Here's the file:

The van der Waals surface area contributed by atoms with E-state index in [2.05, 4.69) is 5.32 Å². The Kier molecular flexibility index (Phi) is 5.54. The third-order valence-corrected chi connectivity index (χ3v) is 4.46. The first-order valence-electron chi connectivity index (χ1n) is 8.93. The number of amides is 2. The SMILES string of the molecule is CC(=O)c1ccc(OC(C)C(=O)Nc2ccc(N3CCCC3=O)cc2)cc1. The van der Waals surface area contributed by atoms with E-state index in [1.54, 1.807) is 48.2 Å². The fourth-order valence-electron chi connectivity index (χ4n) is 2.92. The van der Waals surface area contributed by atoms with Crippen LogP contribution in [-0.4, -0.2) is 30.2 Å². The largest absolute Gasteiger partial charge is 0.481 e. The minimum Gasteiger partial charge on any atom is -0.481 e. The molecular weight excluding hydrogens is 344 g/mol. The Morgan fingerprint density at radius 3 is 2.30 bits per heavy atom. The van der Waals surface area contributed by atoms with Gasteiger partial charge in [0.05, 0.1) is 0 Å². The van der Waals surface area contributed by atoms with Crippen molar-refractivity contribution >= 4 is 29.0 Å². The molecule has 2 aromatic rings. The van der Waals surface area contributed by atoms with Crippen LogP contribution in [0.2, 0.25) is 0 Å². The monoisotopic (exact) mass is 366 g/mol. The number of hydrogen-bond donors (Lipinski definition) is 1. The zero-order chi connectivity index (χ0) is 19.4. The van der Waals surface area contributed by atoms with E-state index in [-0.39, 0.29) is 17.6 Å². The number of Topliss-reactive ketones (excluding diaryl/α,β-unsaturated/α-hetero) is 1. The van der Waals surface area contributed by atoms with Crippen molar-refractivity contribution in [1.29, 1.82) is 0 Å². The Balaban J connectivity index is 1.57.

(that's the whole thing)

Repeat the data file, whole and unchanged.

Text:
The van der Waals surface area contributed by atoms with E-state index in [2.05, 4.69) is 5.32 Å². The Kier molecular flexibility index (Phi) is 5.54. The third-order valence-corrected chi connectivity index (χ3v) is 4.46. The first-order valence-electron chi connectivity index (χ1n) is 8.93. The number of amides is 2. The SMILES string of the molecule is CC(=O)c1ccc(OC(C)C(=O)Nc2ccc(N3CCCC3=O)cc2)cc1. The van der Waals surface area contributed by atoms with E-state index in [1.54, 1.807) is 48.2 Å². The fourth-order valence-electron chi connectivity index (χ4n) is 2.92. The van der Waals surface area contributed by atoms with Crippen LogP contribution in [-0.4, -0.2) is 30.2 Å². The largest absolute Gasteiger partial charge is 0.481 e. The minimum Gasteiger partial charge on any atom is -0.481 e. The molecular weight excluding hydrogens is 344 g/mol. The Morgan fingerprint density at radius 3 is 2.30 bits per heavy atom. The van der Waals surface area contributed by atoms with Gasteiger partial charge in [0.05, 0.1) is 0 Å². The van der Waals surface area contributed by atoms with Crippen molar-refractivity contribution >= 4 is 29.0 Å². The molecule has 2 aromatic rings. The van der Waals surface area contributed by atoms with Crippen LogP contribution in [0.2, 0.25) is 0 Å². The monoisotopic (exact) mass is 366 g/mol. The number of hydrogen-bond donors (Lipinski definition) is 1. The zero-order chi connectivity index (χ0) is 19.4. The van der Waals surface area contributed by atoms with E-state index in [-0.39, 0.29) is 17.6 Å². The number of Topliss-reactive ketones (excluding diaryl/α,β-unsaturated/α-hetero) is 1. The van der Waals surface area contributed by atoms with Crippen molar-refractivity contribution in [1.29, 1.82) is 0 Å². The Balaban J connectivity index is 1.57.